Lil Wayne watches the NBA basketball game between the Miami
Heat and the Houston Rockets in Miami. REUTERS/Rhona Wise
Epic Records has apologised to the family of Emmett Till,
whose 1955 murder spurred the U.S. civil rights movement, over
a graphic reference by rapper Lil Wayne and promised to delete
the lyrics upon its release, the company said.
Epic Chairman L.A. Reid told the family it was regretful that
a remix of the song "Karate Chop" by rapper Future, in which
Lil Wayne likens the beating of African-American Till to sex,
had been leaked on the Internet.
"He (Reid) apologised to me and our family and stated the
song is being pulled," said a post on the Facebook page of
the Mamie Till Mobley Memorial Foundation on Wednesday.
Mobley, who died in 2003, was Till's mother.
The song reportedly first appeared online over the weekend.
"Mr Reid stated the song was leaked out and he had not heard
the lyric," the statement added. "He is a man of integrity
that values our family's legacy and wouldn't allow such a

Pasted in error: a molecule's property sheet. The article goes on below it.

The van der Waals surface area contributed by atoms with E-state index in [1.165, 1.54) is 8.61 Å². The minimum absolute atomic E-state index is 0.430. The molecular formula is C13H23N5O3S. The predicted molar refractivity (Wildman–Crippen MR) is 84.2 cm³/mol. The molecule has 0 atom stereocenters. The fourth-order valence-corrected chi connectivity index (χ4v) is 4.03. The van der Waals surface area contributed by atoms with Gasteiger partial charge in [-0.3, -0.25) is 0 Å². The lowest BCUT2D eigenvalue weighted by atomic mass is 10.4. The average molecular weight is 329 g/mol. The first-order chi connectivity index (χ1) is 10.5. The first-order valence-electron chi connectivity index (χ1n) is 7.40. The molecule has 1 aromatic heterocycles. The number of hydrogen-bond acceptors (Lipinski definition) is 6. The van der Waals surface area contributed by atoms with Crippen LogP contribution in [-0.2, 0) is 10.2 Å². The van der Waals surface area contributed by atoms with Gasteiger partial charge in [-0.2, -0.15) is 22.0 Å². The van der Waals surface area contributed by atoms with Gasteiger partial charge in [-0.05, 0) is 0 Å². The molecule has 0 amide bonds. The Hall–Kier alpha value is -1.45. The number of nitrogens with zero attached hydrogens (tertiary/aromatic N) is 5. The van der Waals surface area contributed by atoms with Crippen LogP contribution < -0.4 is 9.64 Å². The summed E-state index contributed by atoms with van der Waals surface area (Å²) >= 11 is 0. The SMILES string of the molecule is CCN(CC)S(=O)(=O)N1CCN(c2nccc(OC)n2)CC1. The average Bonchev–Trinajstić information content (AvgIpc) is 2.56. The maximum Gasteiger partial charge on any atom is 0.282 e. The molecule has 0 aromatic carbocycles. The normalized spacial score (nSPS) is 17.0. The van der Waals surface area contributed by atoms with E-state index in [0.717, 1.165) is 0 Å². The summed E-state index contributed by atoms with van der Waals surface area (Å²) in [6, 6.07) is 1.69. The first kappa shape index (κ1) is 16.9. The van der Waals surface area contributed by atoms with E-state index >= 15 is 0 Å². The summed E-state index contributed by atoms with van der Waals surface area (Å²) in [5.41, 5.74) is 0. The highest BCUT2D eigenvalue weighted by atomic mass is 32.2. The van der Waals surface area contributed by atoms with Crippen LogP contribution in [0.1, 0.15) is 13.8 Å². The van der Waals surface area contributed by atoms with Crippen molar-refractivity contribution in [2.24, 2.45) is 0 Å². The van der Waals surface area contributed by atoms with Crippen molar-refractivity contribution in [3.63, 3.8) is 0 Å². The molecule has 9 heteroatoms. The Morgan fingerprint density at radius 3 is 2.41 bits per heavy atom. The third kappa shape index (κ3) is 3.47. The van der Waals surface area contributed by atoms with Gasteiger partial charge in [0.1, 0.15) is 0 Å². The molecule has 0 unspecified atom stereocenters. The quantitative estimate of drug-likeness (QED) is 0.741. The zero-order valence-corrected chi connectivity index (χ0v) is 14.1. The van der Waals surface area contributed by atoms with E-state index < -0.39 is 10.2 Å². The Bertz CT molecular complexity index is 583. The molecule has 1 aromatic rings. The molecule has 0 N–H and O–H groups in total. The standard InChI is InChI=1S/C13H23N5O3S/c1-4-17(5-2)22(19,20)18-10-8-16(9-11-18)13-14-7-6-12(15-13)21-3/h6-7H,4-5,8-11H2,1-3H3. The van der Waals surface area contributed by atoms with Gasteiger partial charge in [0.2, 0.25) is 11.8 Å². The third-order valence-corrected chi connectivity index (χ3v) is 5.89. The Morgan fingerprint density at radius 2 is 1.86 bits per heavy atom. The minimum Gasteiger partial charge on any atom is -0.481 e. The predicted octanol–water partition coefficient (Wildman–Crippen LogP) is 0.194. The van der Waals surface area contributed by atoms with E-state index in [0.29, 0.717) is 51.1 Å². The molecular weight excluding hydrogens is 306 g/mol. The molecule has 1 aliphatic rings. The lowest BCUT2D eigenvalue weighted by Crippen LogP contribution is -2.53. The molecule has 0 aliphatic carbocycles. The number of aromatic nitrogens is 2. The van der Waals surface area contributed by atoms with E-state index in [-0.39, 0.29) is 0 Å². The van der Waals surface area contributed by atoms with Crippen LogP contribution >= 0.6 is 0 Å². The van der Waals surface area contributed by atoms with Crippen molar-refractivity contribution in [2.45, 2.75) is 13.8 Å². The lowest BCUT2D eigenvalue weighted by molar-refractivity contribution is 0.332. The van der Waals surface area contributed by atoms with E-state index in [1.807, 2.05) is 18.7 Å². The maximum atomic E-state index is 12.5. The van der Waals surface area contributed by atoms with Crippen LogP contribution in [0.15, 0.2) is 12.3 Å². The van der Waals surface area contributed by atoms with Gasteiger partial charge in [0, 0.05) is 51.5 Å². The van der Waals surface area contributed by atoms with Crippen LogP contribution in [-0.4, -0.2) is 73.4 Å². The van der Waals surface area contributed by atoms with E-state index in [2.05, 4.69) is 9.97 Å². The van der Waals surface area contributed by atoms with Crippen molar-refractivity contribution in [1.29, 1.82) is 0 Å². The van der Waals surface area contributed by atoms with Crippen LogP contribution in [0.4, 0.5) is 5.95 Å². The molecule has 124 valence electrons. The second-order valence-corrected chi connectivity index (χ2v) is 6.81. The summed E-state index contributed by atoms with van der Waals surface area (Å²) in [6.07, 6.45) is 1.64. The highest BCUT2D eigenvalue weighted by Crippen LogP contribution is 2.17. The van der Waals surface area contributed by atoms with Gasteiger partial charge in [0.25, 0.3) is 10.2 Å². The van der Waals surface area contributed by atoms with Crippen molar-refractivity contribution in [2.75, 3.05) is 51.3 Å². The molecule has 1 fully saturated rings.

heinous usage of Emmett Till's name or dishonour his memory."
The foundation, which was founded by Till's cousin Airickca
Gordon-Taylor, said that it had yet to hear from Lil Wayne.
Reid, an African American, is one of the music industry's
highest-profile executives and was a judge on the Fox singing
competition "The X Factor" for two seasons.
Till, from Chicago, was beaten and murdered in 1955 at the
age of 14 for allegedly whistling at a white woman in the
village of Money, Mississippi, where he was visiting family.
An all-white jury acquitted two white men of Till's murder,
sparking national outrage. The trial is credited with
mobilizing the civil rights movement and drawing attention to
racial injustice and violence in the American South.
Epic Records called the song an "unauthorized remix" and
promised to delete the reference from the official version.
"Out of respect for the legacy of Emmett Till and his family
and the support of the Reverend Jesse L. Jackson, Sr. founder
and president of the Rainbow PUSH Coalition, we are going
through great efforts to take down the unauthorized version,"
the record company said in a statement.
Epic Records is owned by Sony Music Entertainment.